Moriconi: This film is a reflection of experiences where I felt trapped, angry, helpless, and cooped up in an unhealthy environment. Those feelings have definitely reemerged for me in the COVID lockdown more than I ever thought they would. Being stuck in the house is a difficulty, and challenges mental health.

However, in commenting on inadequate housing, as Downhill does, there are additional systemic barriers to health and wellness that need to be considered, too. My apartment that inspired this film was not even the worst of horror stories I’ve heard from Boston renters. While my quality of living there was subject to an ineffectual landlord, my position as a white, student transplant to Boston is still privileged. As we continue to face an unknown future, I hope we all keep a critical eye on landlords and legislators. I hope that these crises allow us to reimagine a better, more accessible housing culture, and that we are inspired to support our neighbors. Housing is a human right. What do you hope people take away from watching your film? 

Moriconi: I used the characters in Downhill to showcase different expressions of coping with an immovable situation–rage, obsession, apathy–and the symbiotic relationship that plays out because of that, between these tenants and their environment. These are all valid and potent emotions, and they represent a version of everything I’ve felt.

Ultimately, everyone in that apartment perishes except the character focused on finding a way out. That’s not to say the solution to our problems is to run, but to look forward. The film ends with this character taking a deep, resolute breath, over an open landscape. With that final breath, I hope we feel the burden of what’s transpired lift off of her. In certain situations, it is worth turning away from something that has hurt you, and letting it burn, and seeking something better.  What other projects are you working on?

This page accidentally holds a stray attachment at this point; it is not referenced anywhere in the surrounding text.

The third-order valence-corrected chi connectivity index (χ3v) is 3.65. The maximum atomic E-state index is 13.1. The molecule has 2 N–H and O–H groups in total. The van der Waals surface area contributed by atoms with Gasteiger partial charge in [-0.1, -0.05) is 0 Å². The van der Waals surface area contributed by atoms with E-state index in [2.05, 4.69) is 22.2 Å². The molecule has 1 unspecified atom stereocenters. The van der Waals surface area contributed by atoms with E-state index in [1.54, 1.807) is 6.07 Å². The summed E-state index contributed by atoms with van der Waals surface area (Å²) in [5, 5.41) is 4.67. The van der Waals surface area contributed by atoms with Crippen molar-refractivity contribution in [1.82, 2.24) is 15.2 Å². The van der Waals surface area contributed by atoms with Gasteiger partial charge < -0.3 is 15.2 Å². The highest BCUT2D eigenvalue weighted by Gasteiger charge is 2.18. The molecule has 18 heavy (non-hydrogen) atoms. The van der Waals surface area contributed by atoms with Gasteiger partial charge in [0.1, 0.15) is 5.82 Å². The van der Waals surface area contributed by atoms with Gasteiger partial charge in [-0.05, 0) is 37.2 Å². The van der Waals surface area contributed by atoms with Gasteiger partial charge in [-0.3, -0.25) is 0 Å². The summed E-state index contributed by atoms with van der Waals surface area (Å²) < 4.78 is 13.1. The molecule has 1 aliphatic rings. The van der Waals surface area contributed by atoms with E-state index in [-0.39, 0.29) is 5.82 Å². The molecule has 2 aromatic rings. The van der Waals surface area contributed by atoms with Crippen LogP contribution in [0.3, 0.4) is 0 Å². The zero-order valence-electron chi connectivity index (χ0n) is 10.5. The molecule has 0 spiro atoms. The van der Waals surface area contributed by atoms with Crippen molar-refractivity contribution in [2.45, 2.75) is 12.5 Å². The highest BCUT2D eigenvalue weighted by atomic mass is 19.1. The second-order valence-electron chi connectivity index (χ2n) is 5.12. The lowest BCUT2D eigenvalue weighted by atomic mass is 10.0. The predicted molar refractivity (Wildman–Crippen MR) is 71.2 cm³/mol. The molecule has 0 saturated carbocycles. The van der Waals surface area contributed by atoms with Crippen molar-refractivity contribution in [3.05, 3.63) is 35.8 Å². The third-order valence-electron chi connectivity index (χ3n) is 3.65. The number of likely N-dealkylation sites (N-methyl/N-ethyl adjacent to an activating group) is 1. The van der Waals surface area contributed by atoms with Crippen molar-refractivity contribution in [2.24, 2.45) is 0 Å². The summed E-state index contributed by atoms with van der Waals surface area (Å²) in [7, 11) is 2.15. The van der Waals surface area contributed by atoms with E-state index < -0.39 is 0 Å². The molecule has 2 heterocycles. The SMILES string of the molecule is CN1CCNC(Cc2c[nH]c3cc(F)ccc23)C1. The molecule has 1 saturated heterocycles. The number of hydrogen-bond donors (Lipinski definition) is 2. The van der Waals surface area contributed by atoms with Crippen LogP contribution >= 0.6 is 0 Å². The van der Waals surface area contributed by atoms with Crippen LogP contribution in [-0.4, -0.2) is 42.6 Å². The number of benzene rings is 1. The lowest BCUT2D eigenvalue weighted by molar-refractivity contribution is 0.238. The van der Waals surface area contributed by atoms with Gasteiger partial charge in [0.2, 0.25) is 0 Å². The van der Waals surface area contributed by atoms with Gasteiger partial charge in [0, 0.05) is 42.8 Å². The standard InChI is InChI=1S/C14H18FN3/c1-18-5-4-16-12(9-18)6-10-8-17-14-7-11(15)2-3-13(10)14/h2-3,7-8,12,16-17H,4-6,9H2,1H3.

Moriconi: I have a few personal animated projects in the works. I’m also part of a group of artists called the Golem Collective, founded in Boston a few years ago, and we make weird and goofy animated collaborations that are always centered around a theme. You can stay updated on my animation on Vimeo at, and the Golem Collective are online as well at Any advice on making films you want to share?

Moriconi: Attend festivals you aren’t involved in, attend any festival you can! This advice is of course a bit different in a COVID world, but putting yourself in a space to see new and unexpected films is so important. You meet filmmakers, film enthusiasts, musicians and other artists, and curators, and it puts the work you do in context. I feel like surrounding myself with film from perspectives outside my own is paramount to being a filmmaker and a person. Anything else you want to share that might be of interest to our readers? 

Moriconi: I keep regular sketchbooks, which is a big part of my artistic practice. I like being in the habit of drawing and documenting as much as I can. That way I have a bank of images to inspire me when I’m later working on a larger project–my sketchbooks have always helped me fill in the gaps of a storyboard. Every filmmaker has a different way of working out ideas and translating them to the screen, but finding the thing that works best for you is key to strengthening your directorial voice. Sketchbooks can also be great because it’s important to make art for fun without the pressure of showing it to anyone!

Downhill screens at the 2020 Online New England Film Festival at